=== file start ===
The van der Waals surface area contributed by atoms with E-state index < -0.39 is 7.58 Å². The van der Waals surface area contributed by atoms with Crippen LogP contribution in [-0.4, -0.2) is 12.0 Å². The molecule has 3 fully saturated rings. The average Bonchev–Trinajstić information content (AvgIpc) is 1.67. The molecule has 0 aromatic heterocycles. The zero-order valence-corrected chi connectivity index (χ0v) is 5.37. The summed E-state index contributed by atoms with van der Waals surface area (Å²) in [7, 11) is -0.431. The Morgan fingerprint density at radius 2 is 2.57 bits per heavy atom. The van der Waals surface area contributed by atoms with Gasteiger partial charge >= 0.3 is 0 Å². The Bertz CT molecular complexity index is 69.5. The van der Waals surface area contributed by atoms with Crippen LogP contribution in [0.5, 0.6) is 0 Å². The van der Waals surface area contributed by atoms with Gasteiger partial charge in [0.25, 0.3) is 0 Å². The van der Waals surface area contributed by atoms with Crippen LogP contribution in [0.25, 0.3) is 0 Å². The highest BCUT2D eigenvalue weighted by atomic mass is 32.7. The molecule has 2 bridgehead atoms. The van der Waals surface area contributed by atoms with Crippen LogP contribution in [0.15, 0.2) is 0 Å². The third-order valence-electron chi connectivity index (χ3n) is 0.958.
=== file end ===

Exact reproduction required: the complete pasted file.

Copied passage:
The van der Waals surface area contributed by atoms with E-state index < -0.39 is 7.58 Å². The van der Waals surface area contributed by atoms with Crippen LogP contribution in [-0.4, -0.2) is 12.0 Å². The molecule has 3 fully saturated rings. The average Bonchev–Trinajstić information content (AvgIpc) is 1.67. The molecule has 0 aromatic heterocycles. The zero-order valence-corrected chi connectivity index (χ0v) is 5.37. The summed E-state index contributed by atoms with van der Waals surface area (Å²) in [7, 11) is -0.431. The Morgan fingerprint density at radius 2 is 2.57 bits per heavy atom. The van der Waals surface area contributed by atoms with Gasteiger partial charge >= 0.3 is 0 Å². The Bertz CT molecular complexity index is 69.5. The van der Waals surface area contributed by atoms with Crippen LogP contribution in [0.5, 0.6) is 0 Å². The van der Waals surface area contributed by atoms with Gasteiger partial charge in [0.25, 0.3) is 0 Å². The van der Waals surface area contributed by atoms with Crippen LogP contribution in [0.25, 0.3) is 0 Å². The highest BCUT2D eigenvalue weighted by atomic mass is 32.7. The molecule has 2 bridgehead atoms. The van der Waals surface area contributed by atoms with Crippen LogP contribution in [0.15, 0.2) is 0 Å². The third-order valence-electron chi connectivity index (χ3n) is 0.958.